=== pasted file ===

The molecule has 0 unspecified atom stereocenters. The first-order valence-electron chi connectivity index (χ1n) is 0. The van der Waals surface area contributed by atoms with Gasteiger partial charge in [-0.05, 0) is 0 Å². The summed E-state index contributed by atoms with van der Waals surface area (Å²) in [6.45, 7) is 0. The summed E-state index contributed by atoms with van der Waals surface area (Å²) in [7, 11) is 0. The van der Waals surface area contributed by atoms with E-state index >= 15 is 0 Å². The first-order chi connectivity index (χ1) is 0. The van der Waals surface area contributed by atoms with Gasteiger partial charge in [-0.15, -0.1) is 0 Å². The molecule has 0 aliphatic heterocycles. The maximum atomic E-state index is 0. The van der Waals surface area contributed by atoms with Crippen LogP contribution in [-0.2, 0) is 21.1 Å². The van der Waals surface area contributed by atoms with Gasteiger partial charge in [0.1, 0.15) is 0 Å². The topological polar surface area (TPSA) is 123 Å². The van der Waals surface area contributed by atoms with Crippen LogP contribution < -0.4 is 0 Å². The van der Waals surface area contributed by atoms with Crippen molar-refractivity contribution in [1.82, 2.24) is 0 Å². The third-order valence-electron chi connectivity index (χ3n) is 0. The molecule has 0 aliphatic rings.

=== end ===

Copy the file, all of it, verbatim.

The molecule has 0 unspecified atom stereocenters. The first-order valence-electron chi connectivity index (χ1n) is 0. The van der Waals surface area contributed by atoms with Gasteiger partial charge in [-0.05, 0) is 0 Å². The summed E-state index contributed by atoms with van der Waals surface area (Å²) in [6.45, 7) is 0. The summed E-state index contributed by atoms with van der Waals surface area (Å²) in [7, 11) is 0. The van der Waals surface area contributed by atoms with E-state index >= 15 is 0 Å². The first-order chi connectivity index (χ1) is 0. The van der Waals surface area contributed by atoms with Gasteiger partial charge in [-0.15, -0.1) is 0 Å². The molecule has 0 aliphatic heterocycles. The maximum atomic E-state index is 0. The van der Waals surface area contributed by atoms with Crippen LogP contribution in [-0.2, 0) is 21.1 Å². The van der Waals surface area contributed by atoms with Gasteiger partial charge in [0.1, 0.15) is 0 Å². The topological polar surface area (TPSA) is 123 Å². The van der Waals surface area contributed by atoms with Crippen LogP contribution < -0.4 is 0 Å². The van der Waals surface area contributed by atoms with Crippen molar-refractivity contribution in [1.82, 2.24) is 0 Å². The third-order valence-electron chi connectivity index (χ3n) is 0. The molecule has 0 aliphatic rings.